Summarize this article: Wampold, B. E., Kuldhir, B. (2004). Attending to the Omissions: An Historical Examination of Evidenced-Based Practice Movements. Professional Psychology: Research and Practice. 36(6), 563-570.© BrainMass Inc. brainmass.com October 17, 2018, 3:14 am ad1c9bdddf
Please rate 5/5. It is great to work with you! 400 words of my notes are provided.
For me, the authors depict how some research is a two-way street: both a shining path to success in therapy but also a potentially dark, dangerous ally where one can fail. In other words, the authors show how evidence-based movements are not 100% helpful for therapists; instead, they tend to embody pitfalls such as "(a) overemphasize treatments and treatment differences and (b) ignore aspects of psychotherapy that have been shown to be related to outcome, such as variation among psychologists, the relationship, and other common factors."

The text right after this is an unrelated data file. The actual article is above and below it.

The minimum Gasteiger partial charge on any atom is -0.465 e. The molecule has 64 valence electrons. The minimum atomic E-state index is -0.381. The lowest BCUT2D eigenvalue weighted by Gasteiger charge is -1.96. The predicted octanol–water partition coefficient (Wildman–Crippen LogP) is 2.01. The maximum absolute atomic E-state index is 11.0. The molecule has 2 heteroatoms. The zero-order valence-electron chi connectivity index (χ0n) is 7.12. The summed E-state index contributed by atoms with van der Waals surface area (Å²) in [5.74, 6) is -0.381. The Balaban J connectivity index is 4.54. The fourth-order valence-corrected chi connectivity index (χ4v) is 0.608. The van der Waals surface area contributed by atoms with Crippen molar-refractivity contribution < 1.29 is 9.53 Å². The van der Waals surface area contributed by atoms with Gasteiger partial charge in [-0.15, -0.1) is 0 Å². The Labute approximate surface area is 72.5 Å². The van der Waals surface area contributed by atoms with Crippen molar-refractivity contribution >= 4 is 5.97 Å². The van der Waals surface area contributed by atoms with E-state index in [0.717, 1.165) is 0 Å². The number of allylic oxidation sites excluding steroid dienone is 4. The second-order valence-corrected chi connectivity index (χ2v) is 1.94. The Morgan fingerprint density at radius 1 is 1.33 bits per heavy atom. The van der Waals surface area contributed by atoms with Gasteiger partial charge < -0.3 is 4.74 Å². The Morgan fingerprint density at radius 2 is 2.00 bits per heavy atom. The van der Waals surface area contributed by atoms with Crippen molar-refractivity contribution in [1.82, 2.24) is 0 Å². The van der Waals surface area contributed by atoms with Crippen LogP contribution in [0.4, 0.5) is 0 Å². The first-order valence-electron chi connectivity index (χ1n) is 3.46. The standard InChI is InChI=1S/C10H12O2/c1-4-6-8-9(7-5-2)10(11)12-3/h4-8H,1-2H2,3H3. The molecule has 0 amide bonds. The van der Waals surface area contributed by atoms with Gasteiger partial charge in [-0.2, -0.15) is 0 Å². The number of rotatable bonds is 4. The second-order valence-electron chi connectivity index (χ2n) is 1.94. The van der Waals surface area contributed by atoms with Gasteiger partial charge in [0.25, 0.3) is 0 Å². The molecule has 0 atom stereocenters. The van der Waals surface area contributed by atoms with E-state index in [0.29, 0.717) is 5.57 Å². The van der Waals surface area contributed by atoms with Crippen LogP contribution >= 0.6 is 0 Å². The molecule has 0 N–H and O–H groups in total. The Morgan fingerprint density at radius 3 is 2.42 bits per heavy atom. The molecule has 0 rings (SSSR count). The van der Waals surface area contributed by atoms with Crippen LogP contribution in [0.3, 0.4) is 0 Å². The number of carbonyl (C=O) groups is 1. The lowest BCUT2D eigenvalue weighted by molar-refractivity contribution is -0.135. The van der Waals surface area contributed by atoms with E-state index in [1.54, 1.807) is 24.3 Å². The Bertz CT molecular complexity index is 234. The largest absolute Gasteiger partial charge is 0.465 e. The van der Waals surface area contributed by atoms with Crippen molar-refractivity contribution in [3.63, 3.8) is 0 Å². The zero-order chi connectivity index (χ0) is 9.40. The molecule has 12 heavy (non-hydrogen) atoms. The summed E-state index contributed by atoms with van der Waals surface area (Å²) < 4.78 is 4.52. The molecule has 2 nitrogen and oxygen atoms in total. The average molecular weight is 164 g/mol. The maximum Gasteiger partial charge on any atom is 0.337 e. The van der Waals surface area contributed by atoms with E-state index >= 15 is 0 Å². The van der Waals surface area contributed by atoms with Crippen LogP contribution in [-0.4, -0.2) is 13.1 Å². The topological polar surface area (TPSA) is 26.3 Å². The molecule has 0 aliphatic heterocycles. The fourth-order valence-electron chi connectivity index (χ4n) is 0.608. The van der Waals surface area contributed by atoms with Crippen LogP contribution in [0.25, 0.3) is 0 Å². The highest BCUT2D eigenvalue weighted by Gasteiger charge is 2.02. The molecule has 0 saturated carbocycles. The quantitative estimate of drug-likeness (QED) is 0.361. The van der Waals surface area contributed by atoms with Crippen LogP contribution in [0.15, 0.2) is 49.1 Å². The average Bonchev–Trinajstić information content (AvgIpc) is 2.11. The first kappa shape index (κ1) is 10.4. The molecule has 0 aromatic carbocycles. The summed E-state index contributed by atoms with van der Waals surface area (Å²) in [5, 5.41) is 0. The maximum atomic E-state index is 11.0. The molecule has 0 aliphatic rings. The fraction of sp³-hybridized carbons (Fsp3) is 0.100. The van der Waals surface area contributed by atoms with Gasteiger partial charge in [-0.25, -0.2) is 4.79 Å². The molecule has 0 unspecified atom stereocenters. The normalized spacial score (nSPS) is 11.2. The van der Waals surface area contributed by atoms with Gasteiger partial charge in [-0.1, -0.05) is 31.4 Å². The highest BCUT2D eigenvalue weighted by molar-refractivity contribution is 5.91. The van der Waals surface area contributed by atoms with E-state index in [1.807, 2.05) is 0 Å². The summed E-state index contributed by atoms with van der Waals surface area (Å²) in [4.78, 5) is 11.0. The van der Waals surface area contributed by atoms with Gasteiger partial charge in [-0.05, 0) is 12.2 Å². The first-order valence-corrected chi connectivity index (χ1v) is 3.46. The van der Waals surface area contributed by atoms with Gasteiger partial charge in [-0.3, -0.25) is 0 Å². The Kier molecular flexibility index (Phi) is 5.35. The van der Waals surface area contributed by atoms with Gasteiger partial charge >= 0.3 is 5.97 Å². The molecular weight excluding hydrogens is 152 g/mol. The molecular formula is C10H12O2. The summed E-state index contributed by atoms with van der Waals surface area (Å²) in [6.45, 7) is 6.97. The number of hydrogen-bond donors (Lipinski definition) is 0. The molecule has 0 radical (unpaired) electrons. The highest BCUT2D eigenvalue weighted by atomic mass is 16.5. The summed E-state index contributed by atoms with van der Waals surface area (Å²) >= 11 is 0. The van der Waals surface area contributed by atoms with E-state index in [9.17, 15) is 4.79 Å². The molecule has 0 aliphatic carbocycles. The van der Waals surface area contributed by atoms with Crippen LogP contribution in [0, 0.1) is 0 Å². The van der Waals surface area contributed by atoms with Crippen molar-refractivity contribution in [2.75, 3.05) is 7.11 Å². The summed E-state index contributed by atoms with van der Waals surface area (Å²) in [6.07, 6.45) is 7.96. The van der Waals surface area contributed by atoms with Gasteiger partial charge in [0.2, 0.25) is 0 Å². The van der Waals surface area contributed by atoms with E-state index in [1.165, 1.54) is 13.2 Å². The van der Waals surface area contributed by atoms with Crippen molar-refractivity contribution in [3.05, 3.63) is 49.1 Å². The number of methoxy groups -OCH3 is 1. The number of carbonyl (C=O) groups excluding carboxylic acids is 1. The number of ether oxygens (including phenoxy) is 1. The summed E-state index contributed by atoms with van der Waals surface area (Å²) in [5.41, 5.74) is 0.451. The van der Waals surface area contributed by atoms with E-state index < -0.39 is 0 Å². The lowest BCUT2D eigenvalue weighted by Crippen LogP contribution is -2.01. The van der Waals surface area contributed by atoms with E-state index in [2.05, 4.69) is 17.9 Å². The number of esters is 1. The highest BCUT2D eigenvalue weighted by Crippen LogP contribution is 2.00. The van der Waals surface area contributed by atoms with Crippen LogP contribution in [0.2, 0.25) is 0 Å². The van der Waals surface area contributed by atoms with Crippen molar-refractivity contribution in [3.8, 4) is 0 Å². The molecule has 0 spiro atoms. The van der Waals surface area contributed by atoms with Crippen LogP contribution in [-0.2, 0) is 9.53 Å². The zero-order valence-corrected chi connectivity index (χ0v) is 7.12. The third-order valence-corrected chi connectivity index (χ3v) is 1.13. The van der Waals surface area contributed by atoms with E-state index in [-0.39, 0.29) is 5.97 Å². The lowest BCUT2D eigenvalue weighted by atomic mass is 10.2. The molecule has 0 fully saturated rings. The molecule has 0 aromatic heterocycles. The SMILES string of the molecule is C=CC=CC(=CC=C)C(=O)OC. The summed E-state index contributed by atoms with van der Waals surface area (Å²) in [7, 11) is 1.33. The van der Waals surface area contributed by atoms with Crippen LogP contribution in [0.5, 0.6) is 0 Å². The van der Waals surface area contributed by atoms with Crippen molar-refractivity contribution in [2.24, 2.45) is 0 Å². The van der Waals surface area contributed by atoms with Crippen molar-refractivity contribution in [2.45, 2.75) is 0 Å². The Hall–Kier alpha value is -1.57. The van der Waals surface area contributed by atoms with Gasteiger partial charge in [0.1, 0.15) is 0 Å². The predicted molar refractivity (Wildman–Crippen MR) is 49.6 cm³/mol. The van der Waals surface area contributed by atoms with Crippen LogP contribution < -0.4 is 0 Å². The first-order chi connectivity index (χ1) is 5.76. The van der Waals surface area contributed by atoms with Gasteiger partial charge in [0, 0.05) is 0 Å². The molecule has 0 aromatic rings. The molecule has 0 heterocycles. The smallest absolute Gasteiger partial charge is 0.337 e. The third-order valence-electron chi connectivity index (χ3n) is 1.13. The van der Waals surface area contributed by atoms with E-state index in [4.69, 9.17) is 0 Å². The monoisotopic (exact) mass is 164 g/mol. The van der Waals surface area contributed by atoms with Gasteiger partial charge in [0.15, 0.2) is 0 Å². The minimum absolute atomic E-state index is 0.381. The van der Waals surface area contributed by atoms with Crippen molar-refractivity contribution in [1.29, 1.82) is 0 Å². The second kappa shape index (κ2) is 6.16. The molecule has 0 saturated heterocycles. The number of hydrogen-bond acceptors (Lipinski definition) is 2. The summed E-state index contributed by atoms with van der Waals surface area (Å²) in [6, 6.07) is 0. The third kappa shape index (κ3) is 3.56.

Thus, the article clarifies for me that it is vital for therapists not to just jump on every therapeutic or intervention bandwagon, but to thoroughly try to "understand the development of these ...
Attending to the Omissions: An Historical Examination of Evidenced-Based Practice Movements is reviewed. Notes are given to guide students.
Independent and Dependent study variables
Please use the attached article to answer the following questions:
What are the independent and dependent study variables?